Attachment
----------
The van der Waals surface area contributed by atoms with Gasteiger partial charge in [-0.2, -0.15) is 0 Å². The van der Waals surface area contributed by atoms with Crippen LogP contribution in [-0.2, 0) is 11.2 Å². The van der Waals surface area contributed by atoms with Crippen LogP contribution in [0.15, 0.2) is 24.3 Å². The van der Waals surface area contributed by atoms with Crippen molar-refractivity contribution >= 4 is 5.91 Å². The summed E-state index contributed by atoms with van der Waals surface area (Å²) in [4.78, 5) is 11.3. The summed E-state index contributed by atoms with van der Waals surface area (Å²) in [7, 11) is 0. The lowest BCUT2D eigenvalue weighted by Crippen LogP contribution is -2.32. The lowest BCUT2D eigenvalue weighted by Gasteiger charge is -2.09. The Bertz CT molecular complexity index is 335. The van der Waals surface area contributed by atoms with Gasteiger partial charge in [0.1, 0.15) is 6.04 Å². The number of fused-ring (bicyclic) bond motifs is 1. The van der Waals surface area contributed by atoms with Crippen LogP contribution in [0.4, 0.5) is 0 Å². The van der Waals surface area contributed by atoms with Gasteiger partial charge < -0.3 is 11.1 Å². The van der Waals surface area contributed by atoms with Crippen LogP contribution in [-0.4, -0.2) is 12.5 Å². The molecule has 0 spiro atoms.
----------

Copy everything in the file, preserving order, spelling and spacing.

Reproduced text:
The van der Waals surface area contributed by atoms with Gasteiger partial charge in [-0.2, -0.15) is 0 Å². The van der Waals surface area contributed by atoms with Crippen LogP contribution in [-0.2, 0) is 11.2 Å². The van der Waals surface area contributed by atoms with Crippen LogP contribution in [0.15, 0.2) is 24.3 Å². The van der Waals surface area contributed by atoms with Crippen molar-refractivity contribution >= 4 is 5.91 Å². The summed E-state index contributed by atoms with van der Waals surface area (Å²) in [4.78, 5) is 11.3. The summed E-state index contributed by atoms with van der Waals surface area (Å²) in [7, 11) is 0. The lowest BCUT2D eigenvalue weighted by Crippen LogP contribution is -2.32. The lowest BCUT2D eigenvalue weighted by Gasteiger charge is -2.09. The Bertz CT molecular complexity index is 335. The van der Waals surface area contributed by atoms with Gasteiger partial charge in [0.1, 0.15) is 6.04 Å². The number of fused-ring (bicyclic) bond motifs is 1. The van der Waals surface area contributed by atoms with Crippen LogP contribution in [0.4, 0.5) is 0 Å². The van der Waals surface area contributed by atoms with Gasteiger partial charge < -0.3 is 11.1 Å². The van der Waals surface area contributed by atoms with Crippen LogP contribution in [-0.4, -0.2) is 12.5 Å². The molecule has 0 spiro atoms.